Robin #168: For the record, this and the next issue will be written by Peter Milligan as part of the Resurrection of Ra's al Ghul weekly Bat-crossover. Milligan recently wrote a sort of overture to the crossover with his Batman Annual #26, and it was pleasantly workmanlike in the way Milligan's efforts tend to be on what I've read of his low-ambition superhero outings. I'll probably wait until I'm at the rack itself to figure out if I'm gonna buy it.

Lucha Libre #2: It took me until I physically began flipping through issue #1 of this Image series to realize that it's an expansion of a Jerry Frissen/Benoit "Bill" Boucher story from Humanoids' short-lived 2002-04 revival of Metal Hurlant (issue #13, to be exact). Tracking the comedic exploits of a masked wrestle gang -- and featuring a variety of artists working on different stories -- each slightly oversized issue contains 48 full-color pages of stuff, much of it on the edge of manga/anime influence in the French-language comics scene. Glossy, slick.

Eden: It's An Endless World! Vol. 9: I'm behind on this series perhaps to the point of no return, but you never know what the future holds. I know some of you are still following Hiroki Endo's sci-fi ongoing, and it does still look pretty, even when focused on serious men talking, in and out of armored suits.

Cairo: Going by Dick Hyacinth's field guide, this new 160-page hardcover Vertigo project -- from writer G. Willow Wilson and artist M.K. Perker -- looks to land firmly in the Magical/Mythological genus, what with a large cast of characters encountering a spirit underworld and a gangster-magician and all. Here's how it looks.

Dark Tower: The Gunslinger Born: I've been liking Sean T. Collins' post series on reading the troubled whole of Stephen King's saga, a nice mix of analysis, quick impressions, and descent-into-madness frustration. Here is a hardcover comic struck from those books.



That Diminutive Mechanism

The Astro Boy Essays: Osamu Tezuka, Mighty Atom, and the Manga/Anime Revolution

This is a $16.95 book from Stone Bridge Press, published this past summer. I (barely) found it at my local bookstore, tucked away into the manga section; it's only slightly wider than a typical manga digest, so it fit in quite easily. Don't let your eyes skim over it.

I doubt there's any native English speaker out there more qualified to write this sort of book than Frederik L. Schodt. Manga honors students will recall Schodt being the first to bring the good news to bookstores with his landmark 1983 overview Manga! Manga! The World of Japanese Comics. Already active in manga translation while the English-language market for the stuff remained nascent, Schodt soon became noted for his work on translation projects rich in history, such as The Four Immigrants Manga, a 1931 made-in-America project from San Francisco's Japanese community, and high in complication - I can't imagine the migraines something like Ghost in the Shell 2: Man-Machine Interface must have inspired.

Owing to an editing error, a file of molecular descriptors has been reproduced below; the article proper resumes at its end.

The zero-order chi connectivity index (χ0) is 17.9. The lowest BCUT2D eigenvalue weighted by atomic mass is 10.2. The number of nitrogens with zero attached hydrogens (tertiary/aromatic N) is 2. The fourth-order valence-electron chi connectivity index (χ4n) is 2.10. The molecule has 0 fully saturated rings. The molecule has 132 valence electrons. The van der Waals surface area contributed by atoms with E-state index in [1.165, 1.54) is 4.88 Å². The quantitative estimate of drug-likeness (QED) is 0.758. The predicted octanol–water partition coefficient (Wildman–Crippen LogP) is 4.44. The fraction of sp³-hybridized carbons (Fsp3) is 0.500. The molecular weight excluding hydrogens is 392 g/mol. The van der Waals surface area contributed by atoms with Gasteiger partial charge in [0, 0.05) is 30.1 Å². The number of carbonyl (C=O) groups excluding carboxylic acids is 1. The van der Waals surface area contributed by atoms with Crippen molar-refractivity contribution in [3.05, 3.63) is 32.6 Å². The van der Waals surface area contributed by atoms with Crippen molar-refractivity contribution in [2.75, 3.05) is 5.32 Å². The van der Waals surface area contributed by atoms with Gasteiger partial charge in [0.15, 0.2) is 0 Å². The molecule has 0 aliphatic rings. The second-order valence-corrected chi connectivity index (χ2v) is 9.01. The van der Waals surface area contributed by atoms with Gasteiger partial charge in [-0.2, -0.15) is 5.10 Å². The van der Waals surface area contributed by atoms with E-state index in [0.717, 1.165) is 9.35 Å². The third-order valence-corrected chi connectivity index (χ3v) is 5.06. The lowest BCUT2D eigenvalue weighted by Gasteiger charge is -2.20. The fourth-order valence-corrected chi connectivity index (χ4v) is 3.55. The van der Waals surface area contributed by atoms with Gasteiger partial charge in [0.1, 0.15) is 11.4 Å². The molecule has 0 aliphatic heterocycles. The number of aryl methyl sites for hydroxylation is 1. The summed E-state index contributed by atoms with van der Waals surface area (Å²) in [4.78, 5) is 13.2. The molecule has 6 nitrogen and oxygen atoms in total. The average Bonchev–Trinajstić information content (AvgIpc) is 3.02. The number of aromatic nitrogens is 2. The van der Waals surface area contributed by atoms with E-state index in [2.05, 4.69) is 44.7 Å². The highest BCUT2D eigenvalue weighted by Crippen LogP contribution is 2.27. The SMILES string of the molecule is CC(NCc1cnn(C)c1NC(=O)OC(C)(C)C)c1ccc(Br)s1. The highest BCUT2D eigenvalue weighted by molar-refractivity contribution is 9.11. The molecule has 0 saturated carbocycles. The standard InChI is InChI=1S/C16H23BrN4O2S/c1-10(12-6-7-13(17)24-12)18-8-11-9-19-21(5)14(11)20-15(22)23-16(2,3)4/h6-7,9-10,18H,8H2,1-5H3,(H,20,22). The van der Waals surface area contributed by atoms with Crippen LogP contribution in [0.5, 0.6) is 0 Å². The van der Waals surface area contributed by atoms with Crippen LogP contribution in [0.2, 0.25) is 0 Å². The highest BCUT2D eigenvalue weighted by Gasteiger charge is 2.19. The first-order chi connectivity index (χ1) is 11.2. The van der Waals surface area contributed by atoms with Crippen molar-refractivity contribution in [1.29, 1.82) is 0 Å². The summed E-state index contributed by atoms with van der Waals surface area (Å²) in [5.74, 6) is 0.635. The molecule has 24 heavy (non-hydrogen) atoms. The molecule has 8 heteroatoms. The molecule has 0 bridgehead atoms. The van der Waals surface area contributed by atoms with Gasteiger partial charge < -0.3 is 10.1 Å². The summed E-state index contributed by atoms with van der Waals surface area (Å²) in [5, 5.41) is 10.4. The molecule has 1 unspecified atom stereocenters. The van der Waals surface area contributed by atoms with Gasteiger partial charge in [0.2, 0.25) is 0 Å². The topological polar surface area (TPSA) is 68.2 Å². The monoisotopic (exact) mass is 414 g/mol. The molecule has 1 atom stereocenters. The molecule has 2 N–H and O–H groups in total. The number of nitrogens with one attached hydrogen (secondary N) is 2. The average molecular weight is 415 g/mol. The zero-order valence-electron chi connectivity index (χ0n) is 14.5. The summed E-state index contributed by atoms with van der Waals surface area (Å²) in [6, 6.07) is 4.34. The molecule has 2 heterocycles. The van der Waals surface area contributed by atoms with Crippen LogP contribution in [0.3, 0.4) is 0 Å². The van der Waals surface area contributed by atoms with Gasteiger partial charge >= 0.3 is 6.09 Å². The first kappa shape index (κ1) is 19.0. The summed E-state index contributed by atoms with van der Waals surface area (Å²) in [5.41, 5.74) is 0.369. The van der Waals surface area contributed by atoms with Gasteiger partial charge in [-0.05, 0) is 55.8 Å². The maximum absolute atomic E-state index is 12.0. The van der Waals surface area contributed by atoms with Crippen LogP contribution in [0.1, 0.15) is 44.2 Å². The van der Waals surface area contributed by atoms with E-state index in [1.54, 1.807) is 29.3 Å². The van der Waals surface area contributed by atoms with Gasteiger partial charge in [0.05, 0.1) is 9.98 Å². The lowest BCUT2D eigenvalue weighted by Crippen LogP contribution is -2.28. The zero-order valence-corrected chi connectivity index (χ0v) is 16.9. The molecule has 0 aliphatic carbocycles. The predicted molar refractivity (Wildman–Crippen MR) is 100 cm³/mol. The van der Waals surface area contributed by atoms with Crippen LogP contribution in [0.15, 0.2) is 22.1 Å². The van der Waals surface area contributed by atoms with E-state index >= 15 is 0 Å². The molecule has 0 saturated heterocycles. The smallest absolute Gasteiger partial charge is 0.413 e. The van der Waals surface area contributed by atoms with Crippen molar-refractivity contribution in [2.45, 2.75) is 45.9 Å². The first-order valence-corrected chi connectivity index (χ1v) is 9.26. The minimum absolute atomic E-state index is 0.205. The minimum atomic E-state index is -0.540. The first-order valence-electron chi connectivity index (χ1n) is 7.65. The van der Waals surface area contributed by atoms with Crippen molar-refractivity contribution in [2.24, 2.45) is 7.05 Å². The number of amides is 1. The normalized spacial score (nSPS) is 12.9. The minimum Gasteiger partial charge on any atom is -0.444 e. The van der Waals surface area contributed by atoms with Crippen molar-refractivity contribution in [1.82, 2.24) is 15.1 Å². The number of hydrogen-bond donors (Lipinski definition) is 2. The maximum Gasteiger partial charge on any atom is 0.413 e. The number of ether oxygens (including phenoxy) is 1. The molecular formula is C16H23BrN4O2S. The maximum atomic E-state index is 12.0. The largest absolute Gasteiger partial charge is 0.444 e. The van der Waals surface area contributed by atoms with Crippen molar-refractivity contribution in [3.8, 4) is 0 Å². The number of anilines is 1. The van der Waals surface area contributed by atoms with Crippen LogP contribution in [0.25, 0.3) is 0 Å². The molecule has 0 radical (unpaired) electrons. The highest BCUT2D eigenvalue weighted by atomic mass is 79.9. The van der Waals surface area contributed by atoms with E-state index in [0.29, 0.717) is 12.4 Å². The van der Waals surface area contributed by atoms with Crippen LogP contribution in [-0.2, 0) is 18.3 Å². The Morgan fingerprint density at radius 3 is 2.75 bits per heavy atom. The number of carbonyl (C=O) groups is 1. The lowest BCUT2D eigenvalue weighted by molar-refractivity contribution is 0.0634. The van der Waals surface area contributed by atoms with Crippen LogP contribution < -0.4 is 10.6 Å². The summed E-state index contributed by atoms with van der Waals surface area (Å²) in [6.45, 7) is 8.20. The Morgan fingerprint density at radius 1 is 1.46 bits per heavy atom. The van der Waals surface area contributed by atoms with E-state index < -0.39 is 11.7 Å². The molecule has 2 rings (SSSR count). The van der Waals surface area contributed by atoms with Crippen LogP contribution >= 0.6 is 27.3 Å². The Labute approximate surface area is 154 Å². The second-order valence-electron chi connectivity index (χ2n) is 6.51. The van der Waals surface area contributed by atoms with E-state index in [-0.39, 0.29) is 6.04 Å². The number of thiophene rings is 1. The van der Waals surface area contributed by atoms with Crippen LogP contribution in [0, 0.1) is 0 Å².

Schodt's subsequent forays into manga popular scholarship have mainly focused on filling in gaps in the English conversation; he is eminently qualified for this, having been reading Japanese comics -- in Japan, and in Japanese -- since the form's 1970s golden age. His 1996 Dreamland Japan: Writings on Modern Manga provided an info-rich tour of seemingly everything in the manga world that Schodt found interesting at the time: the old and new avant-garde; anthologies aimed at young mothers; anthologies aimed at pachinko players; the sunny neighborhood of ero-guro; finance manga; military fetish manga; autobiographical sex manga; literal cult manga (as in manga produced by the AUM Shinrikyō cult, which gassed Tokyo's subway system in 1995, killing 12 commuters); and much more.

There was also a lot of stuff in there about Osamu Tezuka. Schodt is even more qualified to be writing about him, seeing as how he served as Tezuka's English-language interpreter for many years, and worked since 1977 to get the man's magnum opus, Phoenix, released in English letters; VIZ's North American release of the core material just wrapped the other month, so it's been quite a project. Oh, and Schodt also translated Dark Horse's 23-volume Astro Boy manga project, putting him in an even more specifically adept position.